When it comes to telling the story of entrepreneurship, we rarely hear about the trench warfare that is often building a company from scratch. What comes to light is mostly fluff about well-placed wunderkinds with good timing or celebrity entrepreneurs long past any worries about money, resources, or much else.
Little is said about the perilous cash-flow roller coaster, the high-risk pivots, and sleepless nights, the 100-hour work weeks, brushes with bankruptcy and divorce, mental health problems and worse. Rather than provide support, most entrepreneur groups focus on the sheen of metrics and cash, growth hacks, and PR successes, rather than how to deal with the “dark side” of entrepreneurship.
Many posts in entrepreneur groups on Facebook, Instagram, and elsewhere are full of downright false accolades and pictures next to rented luxury cars and fancy houses.
All of this makes for a toxic mix, which is rarely resolved with a large funding round or a feature in Forbes. It doesn’t help that entrepreneurs are four times as likely as all others to display psychopathic symptoms, which further perpetuates the problems inherent to the “fake it ‘til you make it” approach. In short, the faking starts long before anyone makes it.
Rather than perpetuate the reality-perception gap, which nearly brought him to suicide in 2015, Zack Holland, CMO of Cloudten, insists on being authentic in every part of his business, starting with transparency of mission.
According to Holland, the main purpose behind Cloudten is to “provide millennial consumers with authentic and chemical-free luxury products for their bedrooms.”
From creating all-natural sheets that are never chemically washed or artificially softened, to having the same price for any sheet size, they are “committed to providing an amazing product in an honest and artistic fashion.”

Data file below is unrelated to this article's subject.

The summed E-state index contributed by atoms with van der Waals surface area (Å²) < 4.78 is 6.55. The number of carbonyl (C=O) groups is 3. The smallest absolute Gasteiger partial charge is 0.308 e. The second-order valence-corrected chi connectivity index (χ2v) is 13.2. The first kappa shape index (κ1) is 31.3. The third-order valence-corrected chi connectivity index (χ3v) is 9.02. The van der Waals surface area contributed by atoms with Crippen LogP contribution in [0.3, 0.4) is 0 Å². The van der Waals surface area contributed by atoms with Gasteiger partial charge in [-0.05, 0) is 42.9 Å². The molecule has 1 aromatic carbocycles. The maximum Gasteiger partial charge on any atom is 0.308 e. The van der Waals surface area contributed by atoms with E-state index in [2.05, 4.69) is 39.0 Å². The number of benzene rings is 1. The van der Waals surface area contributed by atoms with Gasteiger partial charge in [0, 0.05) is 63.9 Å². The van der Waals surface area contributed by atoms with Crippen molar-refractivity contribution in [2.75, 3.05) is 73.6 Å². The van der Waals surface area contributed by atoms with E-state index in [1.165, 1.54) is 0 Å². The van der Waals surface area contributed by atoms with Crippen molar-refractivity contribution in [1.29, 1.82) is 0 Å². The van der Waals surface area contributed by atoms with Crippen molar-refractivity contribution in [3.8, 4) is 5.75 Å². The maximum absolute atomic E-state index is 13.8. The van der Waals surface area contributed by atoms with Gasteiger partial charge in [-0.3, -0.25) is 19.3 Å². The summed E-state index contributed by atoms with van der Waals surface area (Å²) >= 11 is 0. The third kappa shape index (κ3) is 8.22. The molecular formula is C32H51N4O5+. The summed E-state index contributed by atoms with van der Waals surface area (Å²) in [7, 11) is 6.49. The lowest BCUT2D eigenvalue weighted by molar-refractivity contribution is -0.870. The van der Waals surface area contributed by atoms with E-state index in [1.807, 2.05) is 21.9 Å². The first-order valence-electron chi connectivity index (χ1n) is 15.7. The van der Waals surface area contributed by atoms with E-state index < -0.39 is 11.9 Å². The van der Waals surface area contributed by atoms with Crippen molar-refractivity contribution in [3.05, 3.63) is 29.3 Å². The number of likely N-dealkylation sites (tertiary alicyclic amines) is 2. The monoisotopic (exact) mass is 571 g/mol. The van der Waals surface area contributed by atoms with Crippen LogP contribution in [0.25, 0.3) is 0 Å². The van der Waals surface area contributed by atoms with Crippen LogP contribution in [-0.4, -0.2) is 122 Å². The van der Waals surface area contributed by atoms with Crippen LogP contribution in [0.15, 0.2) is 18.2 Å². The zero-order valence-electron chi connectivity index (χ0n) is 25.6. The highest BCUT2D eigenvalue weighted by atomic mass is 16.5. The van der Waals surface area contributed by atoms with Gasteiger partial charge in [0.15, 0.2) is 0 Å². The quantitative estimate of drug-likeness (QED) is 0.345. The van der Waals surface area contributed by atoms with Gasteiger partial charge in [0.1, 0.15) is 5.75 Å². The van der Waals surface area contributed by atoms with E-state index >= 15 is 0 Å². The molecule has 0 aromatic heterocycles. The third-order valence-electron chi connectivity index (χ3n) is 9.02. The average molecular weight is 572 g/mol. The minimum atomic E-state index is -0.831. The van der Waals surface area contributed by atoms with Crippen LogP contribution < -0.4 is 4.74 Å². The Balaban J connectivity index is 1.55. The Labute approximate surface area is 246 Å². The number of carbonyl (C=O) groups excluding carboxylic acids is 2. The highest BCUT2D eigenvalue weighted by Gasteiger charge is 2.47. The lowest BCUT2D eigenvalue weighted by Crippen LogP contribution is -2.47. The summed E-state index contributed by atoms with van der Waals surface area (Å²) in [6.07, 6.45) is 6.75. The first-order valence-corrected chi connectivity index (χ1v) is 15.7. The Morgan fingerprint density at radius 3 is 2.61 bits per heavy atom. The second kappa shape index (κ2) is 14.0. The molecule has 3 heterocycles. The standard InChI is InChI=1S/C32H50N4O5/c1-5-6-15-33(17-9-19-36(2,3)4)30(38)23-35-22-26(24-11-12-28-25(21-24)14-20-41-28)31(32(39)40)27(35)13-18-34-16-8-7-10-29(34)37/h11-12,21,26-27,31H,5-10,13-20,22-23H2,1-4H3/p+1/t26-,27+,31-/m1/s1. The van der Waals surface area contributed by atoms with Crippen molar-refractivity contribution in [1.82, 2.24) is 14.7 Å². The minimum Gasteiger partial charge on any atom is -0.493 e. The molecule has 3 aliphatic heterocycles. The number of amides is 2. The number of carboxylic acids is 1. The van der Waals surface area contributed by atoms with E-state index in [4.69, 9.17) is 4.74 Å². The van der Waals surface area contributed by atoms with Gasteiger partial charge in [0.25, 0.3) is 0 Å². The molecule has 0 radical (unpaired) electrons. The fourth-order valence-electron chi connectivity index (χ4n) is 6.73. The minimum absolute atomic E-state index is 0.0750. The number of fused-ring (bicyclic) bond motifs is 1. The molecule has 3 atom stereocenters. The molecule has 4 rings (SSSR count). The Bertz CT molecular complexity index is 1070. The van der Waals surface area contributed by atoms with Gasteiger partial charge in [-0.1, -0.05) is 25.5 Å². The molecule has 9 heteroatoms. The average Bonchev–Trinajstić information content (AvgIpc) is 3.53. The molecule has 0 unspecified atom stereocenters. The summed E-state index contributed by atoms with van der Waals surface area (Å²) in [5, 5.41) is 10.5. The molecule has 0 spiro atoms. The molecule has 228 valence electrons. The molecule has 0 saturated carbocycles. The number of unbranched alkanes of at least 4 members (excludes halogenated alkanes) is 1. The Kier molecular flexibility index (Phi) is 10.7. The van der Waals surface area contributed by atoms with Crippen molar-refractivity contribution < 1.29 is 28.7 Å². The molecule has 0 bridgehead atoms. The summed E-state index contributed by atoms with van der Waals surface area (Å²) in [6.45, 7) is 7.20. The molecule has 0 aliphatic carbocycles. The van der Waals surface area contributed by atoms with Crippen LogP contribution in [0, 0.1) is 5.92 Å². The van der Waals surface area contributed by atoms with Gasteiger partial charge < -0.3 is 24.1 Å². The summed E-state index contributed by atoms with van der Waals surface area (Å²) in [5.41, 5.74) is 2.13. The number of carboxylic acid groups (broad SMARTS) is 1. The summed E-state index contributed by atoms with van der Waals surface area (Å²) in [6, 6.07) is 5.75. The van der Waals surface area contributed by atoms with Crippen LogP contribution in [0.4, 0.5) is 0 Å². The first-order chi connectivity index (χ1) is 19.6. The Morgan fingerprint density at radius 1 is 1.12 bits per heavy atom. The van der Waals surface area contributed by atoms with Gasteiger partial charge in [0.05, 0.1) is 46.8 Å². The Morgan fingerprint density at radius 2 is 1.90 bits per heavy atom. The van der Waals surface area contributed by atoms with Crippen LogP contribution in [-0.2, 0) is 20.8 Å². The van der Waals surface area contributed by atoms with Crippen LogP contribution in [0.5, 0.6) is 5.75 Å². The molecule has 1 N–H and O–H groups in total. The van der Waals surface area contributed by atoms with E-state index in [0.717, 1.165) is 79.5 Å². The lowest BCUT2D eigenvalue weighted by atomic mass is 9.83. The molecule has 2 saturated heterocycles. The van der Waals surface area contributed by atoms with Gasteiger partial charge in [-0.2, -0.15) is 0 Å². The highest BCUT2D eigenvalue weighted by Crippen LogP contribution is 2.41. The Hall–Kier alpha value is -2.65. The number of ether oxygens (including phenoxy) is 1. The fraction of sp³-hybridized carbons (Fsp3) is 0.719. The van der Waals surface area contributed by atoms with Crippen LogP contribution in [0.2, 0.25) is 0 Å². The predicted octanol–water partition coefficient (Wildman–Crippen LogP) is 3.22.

And Holland is not afraid to put his money where his mouth is, offering a free, 100-day trial of any of his products. Taking their mission one step further, Cloudten partners with Project Linus, which makes a blanket for one terminally ill child in a hospital for each sheet set sold.
Beyond a mission that’s socially conscious, Holland views his company’s work as a true craft, creating engaging, artistic content for the bed and bedroom as a unique combination of creativity, relaxation, comfort, and happiness. It’s fair to say that in a staid industry, this is a unique and very much Millennial-focused approach.
Beyond stock photos of bedrooms, Cloudten elaborates on the Airbnb approach, engaging photographers, models, videographers, influencers, and artists to create art using the bed and sheets as a setting for creativity and artistic expression.
Not missing a beat with heavy-hitting influencer marketing, their roster of brand ambassadors who sleep in Cloudten bedding includes many household — or nearly so — names like Brandi and Miley Cyrus, Post Malone, Migos, Third Eye Blind, Dan+Shay, Terrell Owens, Ryan Lochte, Bryana Holly, Michele Maturo, Alana Hadid, Pia Robbio, Bree Kleintop, and Robbie Gould, among many others.
But success hasn’t gone to his head or affected Holland’s business judgment or positive demeanor. He is set on growing a brand for the home that’s bigger than just bedding. Instead, he’s focused on building Cloudten into a socially conscious lifestyle brand of luxury housewares and branded apparel.
Just as the great brands of our time, such as Apple, Amazon, and Google, have long transcended the marquee products (hardware, trinkets, and a search engine), Holland sees Cloudten as a way of living and seeing the world, not just a set of sheets.
With the recent successes coming after big lows, Holland is not sweating the competition. Instead, he is focusing on building a great company culture that embodies transparency and a higher mission.
Sheets aren’t just about comfort or covering a bed, it turns out. And thread count isn’t what really counts, according to Holland.
It’s the ability to sleep well, knowing you’re doing good for others just by taking care of yourself and your family.